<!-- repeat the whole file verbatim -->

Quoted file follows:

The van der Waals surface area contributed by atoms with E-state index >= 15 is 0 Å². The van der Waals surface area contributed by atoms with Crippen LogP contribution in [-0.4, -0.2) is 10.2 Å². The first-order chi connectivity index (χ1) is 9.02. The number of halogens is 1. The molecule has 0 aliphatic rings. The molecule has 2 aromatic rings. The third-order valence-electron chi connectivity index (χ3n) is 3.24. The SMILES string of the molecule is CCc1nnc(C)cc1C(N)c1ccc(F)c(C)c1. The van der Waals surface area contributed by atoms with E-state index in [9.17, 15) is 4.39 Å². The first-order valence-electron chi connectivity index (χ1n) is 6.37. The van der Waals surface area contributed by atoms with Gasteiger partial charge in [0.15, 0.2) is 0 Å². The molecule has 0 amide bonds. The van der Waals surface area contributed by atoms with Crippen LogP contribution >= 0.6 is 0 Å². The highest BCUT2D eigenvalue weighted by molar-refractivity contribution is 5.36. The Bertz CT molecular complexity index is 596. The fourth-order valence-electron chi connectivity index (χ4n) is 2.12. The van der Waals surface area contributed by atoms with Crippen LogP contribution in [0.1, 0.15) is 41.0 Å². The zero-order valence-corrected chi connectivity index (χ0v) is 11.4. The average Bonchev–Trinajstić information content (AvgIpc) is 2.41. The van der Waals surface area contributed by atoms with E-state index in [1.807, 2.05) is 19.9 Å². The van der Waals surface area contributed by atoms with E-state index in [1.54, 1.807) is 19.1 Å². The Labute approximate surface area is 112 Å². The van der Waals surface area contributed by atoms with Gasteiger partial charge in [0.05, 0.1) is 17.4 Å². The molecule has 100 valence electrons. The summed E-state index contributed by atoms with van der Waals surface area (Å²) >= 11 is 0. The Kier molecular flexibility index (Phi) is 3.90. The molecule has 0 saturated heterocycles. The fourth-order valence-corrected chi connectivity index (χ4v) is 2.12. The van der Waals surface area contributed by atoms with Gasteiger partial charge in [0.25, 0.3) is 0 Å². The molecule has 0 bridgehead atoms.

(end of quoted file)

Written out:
The van der Waals surface area contributed by atoms with E-state index >= 15 is 0 Å². The van der Waals surface area contributed by atoms with Crippen LogP contribution in [-0.4, -0.2) is 10.2 Å². The first-order chi connectivity index (χ1) is 9.02. The number of halogens is 1. The molecule has 0 aliphatic rings. The molecule has 2 aromatic rings. The third-order valence-electron chi connectivity index (χ3n) is 3.24. The SMILES string of the molecule is CCc1nnc(C)cc1C(N)c1ccc(F)c(C)c1. The van der Waals surface area contributed by atoms with E-state index in [9.17, 15) is 4.39 Å². The first-order valence-electron chi connectivity index (χ1n) is 6.37. The van der Waals surface area contributed by atoms with Gasteiger partial charge in [0.15, 0.2) is 0 Å². The molecule has 0 amide bonds. The van der Waals surface area contributed by atoms with Crippen LogP contribution >= 0.6 is 0 Å². The highest BCUT2D eigenvalue weighted by molar-refractivity contribution is 5.36. The Bertz CT molecular complexity index is 596. The fourth-order valence-electron chi connectivity index (χ4n) is 2.12. The van der Waals surface area contributed by atoms with Crippen LogP contribution in [0.1, 0.15) is 41.0 Å². The zero-order valence-corrected chi connectivity index (χ0v) is 11.4. The average Bonchev–Trinajstić information content (AvgIpc) is 2.41. The van der Waals surface area contributed by atoms with E-state index in [1.807, 2.05) is 19.9 Å². The van der Waals surface area contributed by atoms with E-state index in [1.54, 1.807) is 19.1 Å². The Labute approximate surface area is 112 Å². The van der Waals surface area contributed by atoms with Gasteiger partial charge in [0.05, 0.1) is 17.4 Å². The molecule has 100 valence electrons. The summed E-state index contributed by atoms with van der Waals surface area (Å²) >= 11 is 0. The Kier molecular flexibility index (Phi) is 3.90. The molecule has 0 saturated heterocycles. The fourth-order valence-corrected chi connectivity index (χ4v) is 2.12. The van der Waals surface area contributed by atoms with Gasteiger partial charge in [0.25, 0.3) is 0 Å². The molecule has 0 bridgehead atoms.